The smartest band in the room return with their fourth album but with their Zeitgeist-zapping appeal sapped. Their poor showing in last week's Irish chart at No 19 suggests that Franz have fallen from favour. But just like the well-dressed nerd at a party who ends up leaving with the coolest girl, you underestimate them at your peril.

They're at their clipped and economical best on this return to form - whippet thin, wiry and yet brilliantly subtle. Right Action is the first single and no wonder – it’s a real reconnection after 2009’s unloved Tonight! Franz Ferdinand. All the hallmarks are here, from agitated guitars with serrated edges, loping bass lines, martial drumming to Kapranos’ killer chorus. Evil Eye taps into the spirit of Radio Clash with the playfulness of Love Cats by The Cure, while Love Illumination begins like QOTSA and then locates its pulse in the fuzz-boxed era between Rubber Soul and Revolver complete with stabs of brass.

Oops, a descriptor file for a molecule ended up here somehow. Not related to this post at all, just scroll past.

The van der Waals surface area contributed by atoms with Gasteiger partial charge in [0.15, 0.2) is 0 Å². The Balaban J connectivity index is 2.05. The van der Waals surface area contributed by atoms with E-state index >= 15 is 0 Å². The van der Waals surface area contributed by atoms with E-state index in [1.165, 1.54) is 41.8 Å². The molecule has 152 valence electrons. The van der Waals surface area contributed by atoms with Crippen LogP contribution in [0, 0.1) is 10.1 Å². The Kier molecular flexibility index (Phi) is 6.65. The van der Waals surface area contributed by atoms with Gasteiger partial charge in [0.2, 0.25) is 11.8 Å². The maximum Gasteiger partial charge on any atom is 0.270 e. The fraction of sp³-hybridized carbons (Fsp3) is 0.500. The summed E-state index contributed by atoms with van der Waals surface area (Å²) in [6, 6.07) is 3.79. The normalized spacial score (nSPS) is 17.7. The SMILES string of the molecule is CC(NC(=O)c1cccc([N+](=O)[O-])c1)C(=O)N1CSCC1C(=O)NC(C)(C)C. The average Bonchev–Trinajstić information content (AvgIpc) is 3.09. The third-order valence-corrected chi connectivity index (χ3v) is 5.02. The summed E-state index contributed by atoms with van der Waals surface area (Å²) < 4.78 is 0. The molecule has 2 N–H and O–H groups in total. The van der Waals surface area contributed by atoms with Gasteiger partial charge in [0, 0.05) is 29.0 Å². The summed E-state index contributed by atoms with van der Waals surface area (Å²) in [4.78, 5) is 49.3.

The involvement of Hot Chip’s Alexis Taylor, dancenik Todd Terje and Bjorn Yttling of Peter, Bjorn & John fame, all men with big brains and a faculty for killer choruses and sly hooks, is stamped all over RTRWRA.

Meanwhile, Kapranos, the Sta-Prested modish pop star of ten years ago, sounds much less arch and ironic than on FF’s first two albums. Here he sings about the ravages of time on the spectral Brief Encounters and Goodbye Lovers and Friends and amid the hot bolts, rivets and pointy guitars, Stand on The Horizon is a real surprise, a lush love song with string synths and a drunk brass section recalling Metronomy. Fresh Strawberries has a similar spacious feel and when it manages to hit the sweet pop highs of primetime Teenage Fanclub it can only be a very good thing.

Like the admirably prolific Arctic Monkeys, there is a sense of people taking Franz Ferdinand for granted. With its thrills, wry asides and, yup, wisdom, Right Thoughts Right Words Right Action proves they deserve so much more. Reinvigorated and reborn, it’s time to make friends with Franz all over again.

Alan Corr